However, some people have been inspired by the prospect of financial collapse to drain their accounts and stash cash instead, a tactic discouraged by most economists, who emphasize that bank accounts are reliably insured. “Hoarding money is a reasonable reaction with the prospect of a recession,” says Fulfer. “Even though collective saving deepens a recession — as any Keynesian would tell you — it’s been a common practice historically. During the Great Depression, for instance, people began hoarding gold and cash after the banks failed. Now that we have the Federal Deposit Insurance Corporation and greater trust in the banking system than people had in the 1930s, however, it doesn’t seem likely that people will hoard physical cash. They’ll just keep it in the bank.”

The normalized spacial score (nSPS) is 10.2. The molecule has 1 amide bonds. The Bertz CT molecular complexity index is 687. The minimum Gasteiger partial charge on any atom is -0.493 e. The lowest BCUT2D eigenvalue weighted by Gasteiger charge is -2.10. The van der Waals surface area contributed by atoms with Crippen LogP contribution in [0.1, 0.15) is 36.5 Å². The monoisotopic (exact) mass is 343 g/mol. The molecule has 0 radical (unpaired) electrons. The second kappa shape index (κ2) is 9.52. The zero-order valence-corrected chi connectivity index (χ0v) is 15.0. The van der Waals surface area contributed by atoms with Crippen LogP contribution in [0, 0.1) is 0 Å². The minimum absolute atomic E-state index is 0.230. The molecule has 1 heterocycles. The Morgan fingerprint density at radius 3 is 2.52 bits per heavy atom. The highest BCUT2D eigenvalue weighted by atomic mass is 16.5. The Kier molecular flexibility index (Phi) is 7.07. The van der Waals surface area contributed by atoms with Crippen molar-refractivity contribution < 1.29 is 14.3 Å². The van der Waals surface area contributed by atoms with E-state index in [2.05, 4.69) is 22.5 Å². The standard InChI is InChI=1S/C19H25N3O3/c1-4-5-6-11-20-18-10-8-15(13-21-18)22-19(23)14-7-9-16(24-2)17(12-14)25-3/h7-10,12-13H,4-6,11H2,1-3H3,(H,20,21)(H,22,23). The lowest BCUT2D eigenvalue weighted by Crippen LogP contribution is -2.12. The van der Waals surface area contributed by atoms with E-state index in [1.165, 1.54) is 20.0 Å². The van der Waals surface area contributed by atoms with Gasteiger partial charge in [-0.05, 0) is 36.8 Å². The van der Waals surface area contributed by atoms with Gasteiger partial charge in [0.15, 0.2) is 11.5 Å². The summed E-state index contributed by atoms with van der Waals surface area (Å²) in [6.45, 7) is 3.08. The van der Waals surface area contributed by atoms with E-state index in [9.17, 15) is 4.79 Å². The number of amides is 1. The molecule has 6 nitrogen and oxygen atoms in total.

But while the coronavirus might encourage some people to use cards more often, none of this means that a cashless society is imminent. In the U.S. last year, 26 percent of all payments by consumers were made with cash, and roughly 25 percent of Americans are currently either unbanked or underbanked. Many banking experts argue that society remains reliant on cash, and that going cashless in one fell swoop is simply impractical.